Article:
Despite Jun-yeong’s clear rejection of Gi-tae’s love and the problematic act of kidnapping, Leesong again refuses to completely villainise either character. During a particularly emotional mud-covered fight, which shows the full extent of both actors’ abilities, Leesong offers each character the opportunity to openly discuss their emotions and, perhaps, elicit sympathy.

 

With Going South, Leesong moves towards a more refined, varied style. Set against the vibrant green hues of the Korean countryside, a large departure from the largely muted colour palettes of both Suddenly Last Summer and White Night, Going South is the most visually interesting of the trilogy. The use of sweeping camera motions and considerate staging, where other directors would resort to standard shot-reverse-shots, extenuates the uncomfortable tension between the two leads.

 

White Night (2012)

 

 

Finally, the feature-length White Night trades in ambiguous morals for a more straightforward love story between flight attendant Won-gyu (Won Tae-hee) and delivery man Tae-joon (Lee Yi-kyung). Inspired by a real incident of homophobic assault in 2011, White Night follows Won-gyu as he stops over in Seoul, where he was the victim of a discriminatory attack years prior. During his stay, Won-gyu encounters Tae-joon, who accompanies him throughout his only night in the city.

 

White Night continues the restrained, yet stunning, cinematography of Going South, with Leesong and cinematographer Yoon Ji-yoon elegantly employing shifts in focus and layered framing to capture the loneliness and longing of each character amongst the lights of night-time Seoul. Even when the film makes an extremely brief segue into what one might consider a thriller, with Tae-joon chasing down and exacting revenge on Won-gyu’s previous attacker, Leesong avoids the temptation to show the violence in close-up or with abundant gore – somewhat a staple of modern Korean cinema. He instead opts to tightly box-in Tae-joon, emphasising the physicality and emotion of the act rather than bloody spectacle.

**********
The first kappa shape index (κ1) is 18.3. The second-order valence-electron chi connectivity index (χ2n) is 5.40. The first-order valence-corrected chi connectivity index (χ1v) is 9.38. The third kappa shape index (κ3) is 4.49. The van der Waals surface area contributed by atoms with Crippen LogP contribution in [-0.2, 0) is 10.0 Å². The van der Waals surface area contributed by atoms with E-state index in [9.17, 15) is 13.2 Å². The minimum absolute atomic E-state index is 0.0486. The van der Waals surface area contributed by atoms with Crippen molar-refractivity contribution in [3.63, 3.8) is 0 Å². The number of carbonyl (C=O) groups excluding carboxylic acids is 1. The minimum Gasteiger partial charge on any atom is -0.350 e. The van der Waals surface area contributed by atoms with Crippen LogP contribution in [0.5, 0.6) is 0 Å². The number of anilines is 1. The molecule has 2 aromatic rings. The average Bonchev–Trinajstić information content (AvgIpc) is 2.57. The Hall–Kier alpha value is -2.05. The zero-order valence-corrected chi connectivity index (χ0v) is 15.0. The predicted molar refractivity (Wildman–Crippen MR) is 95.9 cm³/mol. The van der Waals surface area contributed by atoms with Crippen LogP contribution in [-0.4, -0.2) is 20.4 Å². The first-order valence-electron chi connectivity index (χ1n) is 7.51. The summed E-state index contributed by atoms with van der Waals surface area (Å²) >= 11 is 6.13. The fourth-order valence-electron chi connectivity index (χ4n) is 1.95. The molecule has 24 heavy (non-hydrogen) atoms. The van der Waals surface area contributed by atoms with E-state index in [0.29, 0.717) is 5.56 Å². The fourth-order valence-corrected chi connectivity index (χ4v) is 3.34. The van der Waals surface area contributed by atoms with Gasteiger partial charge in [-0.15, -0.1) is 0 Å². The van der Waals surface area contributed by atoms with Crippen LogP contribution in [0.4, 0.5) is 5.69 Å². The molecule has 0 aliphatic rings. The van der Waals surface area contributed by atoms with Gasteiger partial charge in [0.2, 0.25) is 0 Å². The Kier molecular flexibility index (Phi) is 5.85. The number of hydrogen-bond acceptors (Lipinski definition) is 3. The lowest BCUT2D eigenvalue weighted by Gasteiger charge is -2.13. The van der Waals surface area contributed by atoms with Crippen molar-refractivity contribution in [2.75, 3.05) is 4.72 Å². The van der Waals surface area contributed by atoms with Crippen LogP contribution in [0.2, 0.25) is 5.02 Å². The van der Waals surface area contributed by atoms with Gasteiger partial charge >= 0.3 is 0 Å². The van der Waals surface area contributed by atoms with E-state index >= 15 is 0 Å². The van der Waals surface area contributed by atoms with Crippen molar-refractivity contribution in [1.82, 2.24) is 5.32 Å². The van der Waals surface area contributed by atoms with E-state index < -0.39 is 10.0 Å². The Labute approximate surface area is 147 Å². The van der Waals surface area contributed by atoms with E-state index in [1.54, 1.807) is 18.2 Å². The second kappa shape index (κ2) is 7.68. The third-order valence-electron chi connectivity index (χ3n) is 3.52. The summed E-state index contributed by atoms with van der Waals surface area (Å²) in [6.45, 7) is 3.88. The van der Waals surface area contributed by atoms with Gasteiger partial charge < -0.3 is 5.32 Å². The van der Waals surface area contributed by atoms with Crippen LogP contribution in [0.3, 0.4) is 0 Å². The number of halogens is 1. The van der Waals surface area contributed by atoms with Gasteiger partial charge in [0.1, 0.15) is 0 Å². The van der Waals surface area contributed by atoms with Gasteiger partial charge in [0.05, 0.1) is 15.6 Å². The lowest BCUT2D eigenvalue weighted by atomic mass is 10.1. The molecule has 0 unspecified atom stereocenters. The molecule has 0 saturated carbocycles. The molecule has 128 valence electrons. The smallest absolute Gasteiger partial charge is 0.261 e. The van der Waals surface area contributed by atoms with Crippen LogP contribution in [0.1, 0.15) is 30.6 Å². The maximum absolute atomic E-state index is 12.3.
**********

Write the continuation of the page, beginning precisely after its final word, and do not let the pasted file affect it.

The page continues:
Unlike the consistent performances in Going South and Suddenly Last Summer however, White Night represents both the high and low-point of the trilogy in terms of acting. Won produces a versatile performance as Won-Gyu. While the opening title scene shows that Won is more than capable at overt displays of emotion, his distant stares and mannerisms throughout the entire film create a constant, underlying air of traumatisation and alienation from Korean society. Comparatively, Lee as the hot-headed Tae-joon feels underwhelming lacking the subtlety and depth present in Won’s performance.

 

Final thoughts

 

As proven by the minimalistic and restrained One Night and Two Days, Leesong is a director undeterred by social taboo, yet also not enticed to exploit the morally questionable. What results from such a stark depiction of homosexual relationships is a trilogy that resists judgement, with audiences instead tasked with interpreting the ethically-grey actions of its characters while being bluntly confronted with the harsh reality of homophobic discrimination in modern South Korea.